The Joestar Family Reunion Begins Now!
HIGH The villain is a vampire who also has martial arts superpowers. I’m sold!
LOW Being asked to perform a ‘Dramatic Finish’ without being taught what that is.
WTF Robert E. O. Speedwagon? I’m Weather Forecast. Great to meet you, and may I introduce U.S. President Funny Valentine?
Using the word ‘bizarre’ in a game’s title is throwing down one heck of a gauntlet—bragging about strangeness is a bold move when many players are cynical, world-weary, and would rightly respond with skepticism. I certainly wasn’t ready to believe it when I first booted this game up. However, after ten hours of watching gay fetish pin-up models viciously beat each other up while jumping across 150 years of history, I can safely say, if nothing else, JoJo’s Bizarre Adventure earned its name.
A 3D arena brawler themed around a supernatural martial arts manga, JoJo’s is about two-on-two fights in which a single player and a CPU sidekick battle a pair of enemies in tiered locations. The fights are designed to be quick and brutal affairs, focusing on dodging, countering, and spamming special moves, all of which threaten to overwhelm photosensitive epileptics with the sheer volume of flashing lights.
The game is an outstanding accomplishment in terms of the number and variety of characters. The story’s villain finds a way to obtain godhood by travelling through time, mind-controlling heroes, resurrecting villains, and collecting holy relics. As conceits go when adapting comics to video game form, it’s an incredibly good one since it allows for any conceivable combination of characters to team up. Villains from the 19th century can battle heroes from the 21st, different generations of heroes from the same family can be brainwashed into fighting each other, and then later team up in previously-impossible combinations to battle monstrous evil.
Luckily the core fighting mechanics are simple enough that having a roster of 30-odd characters never gets too daunting. All of them attack using the same basic commands, and they each have access to seven unique moves which can be activated by holding down L1 and hitting another button. The game doesn’t go out of its way to train the player in how to use each of these characters—that would be quite an investment of time, after all—so the moves are broken down into broad categories like short or long range, setting a trap, or powering up/weakening a foe. While every move looks a little different and varies in use, any character can be learned over the course of a single fight once a player gets the basics down.
And how many fights there are! This is a long game, at least by arena brawler standards. Spread out over 12 chapters, the player will find themselves controlling all of the heroes at one point or another, with Jotaro (identifiable by the black hat that’s somehow also his hair) serving as the closest thing the game has to a main character. Even by the standards of manga storylines, this thing is incredibly convoluted. The game does a decent job of explaining who everyone is and why they’re fighting, but neglects to explain the fundamental strangeness of the narrative—things like why all of the fighters have battle auras that come out of their bodies to do the fighting for them. It seems that somewhere in the four-plus hours of cut-scenes there might have been a little time to introduce the fundamentals of the world more organically than asking players to read through a glossary of terms.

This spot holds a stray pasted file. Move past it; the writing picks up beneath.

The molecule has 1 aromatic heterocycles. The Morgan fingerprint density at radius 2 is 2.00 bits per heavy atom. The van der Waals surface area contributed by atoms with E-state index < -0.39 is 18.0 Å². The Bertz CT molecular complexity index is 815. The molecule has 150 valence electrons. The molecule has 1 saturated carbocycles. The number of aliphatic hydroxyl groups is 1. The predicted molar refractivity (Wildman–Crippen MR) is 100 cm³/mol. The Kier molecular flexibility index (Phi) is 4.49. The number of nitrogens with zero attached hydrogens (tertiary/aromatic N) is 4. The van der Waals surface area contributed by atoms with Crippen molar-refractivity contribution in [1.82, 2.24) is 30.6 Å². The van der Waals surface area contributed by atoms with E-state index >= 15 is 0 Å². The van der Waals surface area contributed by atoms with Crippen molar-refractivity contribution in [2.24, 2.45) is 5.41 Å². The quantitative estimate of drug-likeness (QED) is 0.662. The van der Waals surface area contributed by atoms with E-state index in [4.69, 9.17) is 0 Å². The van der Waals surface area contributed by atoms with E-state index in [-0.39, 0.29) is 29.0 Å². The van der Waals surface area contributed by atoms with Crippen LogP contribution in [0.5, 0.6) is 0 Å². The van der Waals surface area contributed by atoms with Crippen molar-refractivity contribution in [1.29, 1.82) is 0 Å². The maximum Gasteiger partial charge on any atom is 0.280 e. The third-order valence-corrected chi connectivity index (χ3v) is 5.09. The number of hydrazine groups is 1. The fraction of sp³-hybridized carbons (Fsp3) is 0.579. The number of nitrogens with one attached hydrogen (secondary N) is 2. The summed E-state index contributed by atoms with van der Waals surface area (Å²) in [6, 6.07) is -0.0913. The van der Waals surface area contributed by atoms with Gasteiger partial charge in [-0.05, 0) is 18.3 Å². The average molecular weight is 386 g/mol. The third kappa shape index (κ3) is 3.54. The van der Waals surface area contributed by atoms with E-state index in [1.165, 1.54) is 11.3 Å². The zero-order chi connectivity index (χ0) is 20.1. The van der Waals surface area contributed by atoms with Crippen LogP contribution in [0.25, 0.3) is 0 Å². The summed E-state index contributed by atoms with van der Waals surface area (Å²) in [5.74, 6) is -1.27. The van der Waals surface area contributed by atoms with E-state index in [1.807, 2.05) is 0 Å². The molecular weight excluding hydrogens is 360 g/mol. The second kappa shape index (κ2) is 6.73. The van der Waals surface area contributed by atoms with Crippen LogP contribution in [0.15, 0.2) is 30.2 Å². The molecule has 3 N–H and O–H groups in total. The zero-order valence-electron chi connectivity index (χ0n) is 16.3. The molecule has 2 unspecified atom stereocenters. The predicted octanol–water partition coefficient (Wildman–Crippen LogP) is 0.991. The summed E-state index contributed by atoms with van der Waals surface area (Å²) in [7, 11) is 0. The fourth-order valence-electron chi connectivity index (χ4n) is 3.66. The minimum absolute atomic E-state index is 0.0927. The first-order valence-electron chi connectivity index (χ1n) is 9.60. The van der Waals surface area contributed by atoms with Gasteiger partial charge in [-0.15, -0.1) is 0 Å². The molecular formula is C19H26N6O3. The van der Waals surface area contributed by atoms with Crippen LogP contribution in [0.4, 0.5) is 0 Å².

Another way the game impresses is in the wide variety of scenarios on offer. There’s the bread and butter two-on-two fights that make up most of the battles, then there are two-on-one boss fights where the player and a sidekick have to do their best to endure crazily powerful enemies. There are horde fights where crowds of goons attack in waves until a certain number have been defeated, and JoJo’s even slows things down from time to time for a game of poker. The Bizarre Adventure is epic, but it rarely feels repetitive, and that’s a credit to good scenario design. There’s even a multiplayer online component that lets up to four players battle each other using any combination of characters they like. Sadly, there’s no way for local co-op or versus, though.
While I’m not familiar with the manga this game is based on and can’t speak to its fidelity as an adaptation, when taken on its own terms it’s a robust and satisfying arena brawler with almost too much story. Perhaps familiarity or emotional connection to the characters would have kept me from skipping through the last few extended monologues near the end, but my interest in the fighting never flagged, and that certainly marks it as a success.
Disclosures: This game is developed and published by Bandai Namco. It is currently available on PS4. This copy of the game was obtained via publisher and reviewed on the PS4. Approximately 15 hours of play were devoted to the single-player mode, and the game was completed. 1 hour of play was spent in multiplayer modes.
Parents: According to the ESRB, this game is rated T and contains violence, blood, partial nudity, language, use of alcohol and tobacco. It’s wall to wall supernatural martial arts. The action within the game is fairly tame, but the cut-scenes feature panels from the comic in which characters are murdered in fairly brutal fashion. There’s also some discussion of soul collecting, deals with the devil, vampirism. Not to mention that every other character is a salaciously-posing muscleman wearing next to nothing. So yeah, probably not for the younger teens.
Deaf & Hard of Hearing: There are subtitles for all story cut-scenes, and there are no audio cues that will have a major effect on gameplay.
Remappable Controls: No, this game’s controls are not remappable.
Colorblind Modes: There are no colorblind modes available in the options.